- Title: NIGERIA: Nigeria fights HIV/AIDS stigma and exclusion with awareness.
- Date: 29th November 2012
- Summary: IKEMBA'S FAMILY PHOTO
- Embargoed: 14th December 2012 12:00
- Location: Nigeria
- Country: Nigeria
- Topics: Health,Politics
- Reuters ID: LVA9CKOT4JWQY76XPPNB4S98RH06
- Story Text: For years, people who were HIV positive lived in fear of revealing their status, scared of rejection and discrimination.
But as more awareness and knowledge about the disease became available, people who are HIV positive are more open about their status.
But here in Nigeria, Africa's most populous country, the stigma associated with HIV/AIDS is still a major challenge in fighting the disease.
According to Nigeria's AIDS Healthcare Foundation (AHF), the country recorded about 300,000 new HIV/AIDS infections in July, one of the heaviest caseloads in the world.
This woman, who requested for her identity to be hidden is a caregiver for an HIV/AIDS support group at the Lagos Teaching Hospital.
She was diagnosed with HIV/AIDS 13 years ago, but she has never openly shared about her status with her family and friends, saying that despite increased awareness about the disease, being HIV positive is still considered a taboo and many people believe is a death sentence.
"We have created awareness for them to understand that by working with you, you cannot really infect the people working in that place. Some of them really understand, but some of them don't understand, even doctors, not only working place, even some doctors, people don't really understand about HIV, some people don't even know anything about HIV, that's why you see every World AIDS Day, we go out to different places, to enlighten people, to talk to people, to educate them, because it's very important that we educate them, if you don't educate them, this thing they say of stigma will still continue," she said.
Nigeria has an estimated 3.3 million adults living with HIV/AIDS and about 2.5 million children have been orphaned by the disease.
Experts say fear of stigmatisation has fuelled the spread HIV, making it difficult for people to access testing, care and support services.
One of the most worrying consequences of stigmatisation for doctors, is the increasing number of pregnant women, who avoid voluntary counselling and testing which is the first step to reducing mother to child transmission.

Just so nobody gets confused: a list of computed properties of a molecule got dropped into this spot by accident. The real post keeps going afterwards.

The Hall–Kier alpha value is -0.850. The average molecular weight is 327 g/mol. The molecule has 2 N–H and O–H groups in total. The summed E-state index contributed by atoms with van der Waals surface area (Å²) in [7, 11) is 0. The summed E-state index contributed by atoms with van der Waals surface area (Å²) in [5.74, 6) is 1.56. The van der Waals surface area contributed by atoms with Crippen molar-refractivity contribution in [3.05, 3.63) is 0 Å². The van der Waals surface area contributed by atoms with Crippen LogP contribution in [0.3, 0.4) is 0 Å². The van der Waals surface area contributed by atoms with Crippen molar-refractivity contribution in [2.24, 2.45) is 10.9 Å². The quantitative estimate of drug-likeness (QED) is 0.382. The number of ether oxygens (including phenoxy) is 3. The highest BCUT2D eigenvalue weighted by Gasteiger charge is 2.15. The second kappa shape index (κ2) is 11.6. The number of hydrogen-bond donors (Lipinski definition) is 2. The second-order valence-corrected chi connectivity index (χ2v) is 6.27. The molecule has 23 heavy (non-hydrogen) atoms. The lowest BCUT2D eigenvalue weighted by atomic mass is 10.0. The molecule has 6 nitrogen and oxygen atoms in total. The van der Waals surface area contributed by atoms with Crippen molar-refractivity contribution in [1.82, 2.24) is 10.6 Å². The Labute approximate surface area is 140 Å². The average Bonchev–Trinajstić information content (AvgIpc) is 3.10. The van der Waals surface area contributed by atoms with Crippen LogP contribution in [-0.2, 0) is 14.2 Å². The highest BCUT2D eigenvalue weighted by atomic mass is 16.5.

This has led to many infected mothers passing on the virus to their children through breast-feeding.
Dr Akudo Ikemba heads the non-governmental organisation Friends Africa, which provides HIV/AIDS prevention awareness and care.
"I do understand that it can be quite, with all these baby friendly, baby friendly news and noise around town, it can be very challenging for a new mother who is HIV positive. I think in that kind of situation, one just has to work closely with those that they trust to protect the mother. I don't think she owes an explanation to the entire world. She herself is going through enough as a woman who just had a baby, and is HIV positive, and she does not have to start pretending or you know trying to breast feed the baby, she must protect her child," Ikemba said.
One of the ways the organisation is raising awareness about fighting stigma in Nigeria is using public figures like former Super Eagles football Emmanuel Babayaro, who is the organisation's Goodwill ambassador.
"The society tends to, you know, it tends to follow the trend, you know whatever the supposedly celebrities do, people tend to believe it more, so for us it's key that's why on that day, you know we will be shaking hands and hugging these people living with HIV/AIDS publicly and having pictures taken with them, you know they are going to display their goods and we will buy them. It's all our own way of letting people know that you know what, just because I'm hugging them and shaking hands with them and buying their goods doesn't mean that I'm gonna catch the disease anyways," said Babayaro.
According to a U.N report released on November 20, an end to the worldwide AIDS epidemic is in sight, mainly due to better access to drugs that can both manage and prevent the incurable human immunodeficiency virus (HIV) that causes the disease.
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